In Danger of Being Snuffed Out by Imperialism, Sumatran Tigers, Lacking Class Consciousness, Strike Out Against Super-Exploited Neighbors
Like many of the world’s animals, the Sumatran tiger is facing extinction due to imperialism’s ravenous exploitation of the vast Third World. With less than four hundred remaining in the wild, the Sumatran tiger, like uncountable other species and sub-species, is recognized as being “critically endangered” while simultaneously being wiped through activities inherent to the current system. Unlike other animals however, the Sumatran tiger is not dying-off gracefully.
Like many other rainforest animals, a dwindling habitat and food supply caused by deforestation has the Sumatran tiger facing its end. Hungry, some of the tigers have begun attacking people, many of them employed by what have been called illegal logging operations. Attacks against humans first occurred in 1997. Between January 24th and March 3rd of this year, nine people have been killed by the rare tigers. Since the 1985, fifty percent of the islands remaining forests have been destroyed.
The primary culprits are Asian Pulp and Paper (APP) and other companies under the Indonesian holding company Sinar Mas Group (SMG). As recently as 2008 the companies were investigated for illegal practices. According to local NGOs, the companies’ operations are “legally questionable and environmentally unsound.” Since the 80′s APP alone has cleared an estimated 2.5 million acres of virgin forest on the island. Despite the clear habitat and environmental destruction their practices cause, APP plans on expanding its operation on both Sumatra and to the neighboring island of Papua New Guinea.
Asian Pulp and Paper has also been accused of various human rights abuses. Indigenous peoples’ claim that the logging companies have seized their land, intimidated them and denied them access to traditionally public areas. According to Amnesty International, in December of 2008 APP destroyed a village, leaving four hundred people without homes. Greenpeace claims security guards working for another SMG company assaulted peaceful protestors. Neither for human rights abuses nor environment destruction has APP or its partner companies faced legal action.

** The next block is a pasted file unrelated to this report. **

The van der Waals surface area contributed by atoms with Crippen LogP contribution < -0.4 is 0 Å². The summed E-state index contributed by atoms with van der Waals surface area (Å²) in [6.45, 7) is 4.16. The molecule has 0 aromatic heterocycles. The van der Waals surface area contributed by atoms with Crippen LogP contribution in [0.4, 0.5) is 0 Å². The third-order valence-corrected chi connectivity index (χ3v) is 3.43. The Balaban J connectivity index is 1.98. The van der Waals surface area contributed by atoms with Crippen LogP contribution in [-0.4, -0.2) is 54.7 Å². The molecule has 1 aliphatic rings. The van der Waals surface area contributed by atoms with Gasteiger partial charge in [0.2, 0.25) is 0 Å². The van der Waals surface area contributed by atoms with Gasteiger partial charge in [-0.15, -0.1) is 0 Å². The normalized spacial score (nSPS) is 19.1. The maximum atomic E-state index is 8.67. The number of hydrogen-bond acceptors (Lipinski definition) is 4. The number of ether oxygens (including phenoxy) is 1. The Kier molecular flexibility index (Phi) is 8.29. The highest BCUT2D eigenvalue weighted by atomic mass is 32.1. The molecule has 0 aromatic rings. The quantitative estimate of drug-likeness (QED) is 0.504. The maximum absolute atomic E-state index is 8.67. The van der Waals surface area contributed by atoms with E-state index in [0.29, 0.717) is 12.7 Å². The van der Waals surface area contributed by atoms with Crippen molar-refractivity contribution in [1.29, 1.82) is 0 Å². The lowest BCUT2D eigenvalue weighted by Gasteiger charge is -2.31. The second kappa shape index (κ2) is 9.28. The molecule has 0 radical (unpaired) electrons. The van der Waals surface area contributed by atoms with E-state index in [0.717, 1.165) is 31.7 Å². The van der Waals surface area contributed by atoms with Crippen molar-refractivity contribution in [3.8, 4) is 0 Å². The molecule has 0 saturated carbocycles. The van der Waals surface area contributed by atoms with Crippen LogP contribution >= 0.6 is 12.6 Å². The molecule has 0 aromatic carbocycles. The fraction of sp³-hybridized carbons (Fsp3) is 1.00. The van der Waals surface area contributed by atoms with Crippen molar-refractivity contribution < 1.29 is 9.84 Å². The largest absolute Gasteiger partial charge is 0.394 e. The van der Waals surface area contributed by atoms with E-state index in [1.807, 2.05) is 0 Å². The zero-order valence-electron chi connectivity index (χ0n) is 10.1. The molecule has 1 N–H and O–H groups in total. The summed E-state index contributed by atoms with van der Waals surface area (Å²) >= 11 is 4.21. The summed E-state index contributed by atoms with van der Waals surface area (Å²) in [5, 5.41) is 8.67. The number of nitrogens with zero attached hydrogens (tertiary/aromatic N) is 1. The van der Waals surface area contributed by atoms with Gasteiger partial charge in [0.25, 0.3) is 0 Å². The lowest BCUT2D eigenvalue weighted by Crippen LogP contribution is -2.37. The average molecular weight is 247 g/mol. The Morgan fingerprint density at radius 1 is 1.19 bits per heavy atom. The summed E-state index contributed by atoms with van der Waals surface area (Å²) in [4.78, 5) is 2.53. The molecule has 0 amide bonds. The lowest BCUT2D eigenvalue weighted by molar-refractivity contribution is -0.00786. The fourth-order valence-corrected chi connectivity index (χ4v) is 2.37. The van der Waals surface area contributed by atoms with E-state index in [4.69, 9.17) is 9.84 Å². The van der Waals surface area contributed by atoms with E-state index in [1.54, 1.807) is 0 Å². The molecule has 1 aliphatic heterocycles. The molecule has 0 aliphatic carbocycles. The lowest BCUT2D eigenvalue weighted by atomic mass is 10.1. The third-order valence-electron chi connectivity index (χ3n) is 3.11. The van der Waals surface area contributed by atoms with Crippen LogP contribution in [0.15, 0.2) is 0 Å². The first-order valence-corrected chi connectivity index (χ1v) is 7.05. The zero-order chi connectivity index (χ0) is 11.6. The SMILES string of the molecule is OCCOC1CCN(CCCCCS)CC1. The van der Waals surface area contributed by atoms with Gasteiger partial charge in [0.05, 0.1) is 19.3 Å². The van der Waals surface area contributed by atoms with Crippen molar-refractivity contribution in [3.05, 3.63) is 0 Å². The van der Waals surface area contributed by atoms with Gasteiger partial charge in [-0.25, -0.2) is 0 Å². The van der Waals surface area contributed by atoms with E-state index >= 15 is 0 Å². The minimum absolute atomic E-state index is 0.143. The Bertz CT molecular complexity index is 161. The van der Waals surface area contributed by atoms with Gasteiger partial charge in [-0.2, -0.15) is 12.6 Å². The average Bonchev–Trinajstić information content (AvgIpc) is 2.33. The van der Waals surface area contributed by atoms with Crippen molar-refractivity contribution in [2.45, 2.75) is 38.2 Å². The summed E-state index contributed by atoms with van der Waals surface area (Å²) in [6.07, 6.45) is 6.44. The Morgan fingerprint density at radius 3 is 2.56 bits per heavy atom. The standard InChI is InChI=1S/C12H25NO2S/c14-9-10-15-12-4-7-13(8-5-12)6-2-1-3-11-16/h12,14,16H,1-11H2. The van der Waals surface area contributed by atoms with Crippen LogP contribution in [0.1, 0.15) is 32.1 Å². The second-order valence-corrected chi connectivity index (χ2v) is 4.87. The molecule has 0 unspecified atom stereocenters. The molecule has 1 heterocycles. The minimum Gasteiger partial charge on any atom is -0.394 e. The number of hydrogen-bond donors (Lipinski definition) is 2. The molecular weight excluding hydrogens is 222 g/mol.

This unfortunate situation occurs within the context of imperialism: whereby the lives, labor and natural resources of the Third World are exploited for the benefit of the First World. The pattern in Sumatra is all to familiar: the land is sold off to investors and the newly uprooted indigenous populations employed at massively exploitative wages in occupations geared towards the exportation of their natural wealth. The stories change only in the details. Here, Sinar Mas Group does the exploiting and passes on the discount to First World consumer outlets such as Target and ultimately First World consumers themselves. It is as unfortunate as predictable that the Sumatran Tiger, and countless other unreported species, are caught in the middle of this vicious system.
It is in the interest of the Sumatran Tiger and bio-diversity as a whole that the capitalist imperialist system be overthrown. A system that seeks ever expanded markets, transactions and profits is simply not compatible with the natural world. Justifying its increasing ecological destruction, a representative for a SMG company recently said, “We are still a growing company. We (Indonesia) are still competing with Malaysia to become the world’s top producer of palm oil.”
Unfortunately, Sumatran tigers, as evidenced by this string of attacks on their Sumatran neighbors, are incapable of forming class consciousness against a common oppressor. Unlike an amorphized ‘Animal Kingdom’ or metaphysical concepts of a ‘Gaia,’ the only force capable of freeing the island of Sumatra from the exploitation of First World imperialism is the exploited Sumatran masses and their allies in the Third World. Only by uniting the masses against imperialist exploitation and building a new order based on rationally meeting basic needs can the people of the Third World, the Sumatran tiger and species like it live in a world, not of increasing exploitation and endangerment, but social and ecological harmony.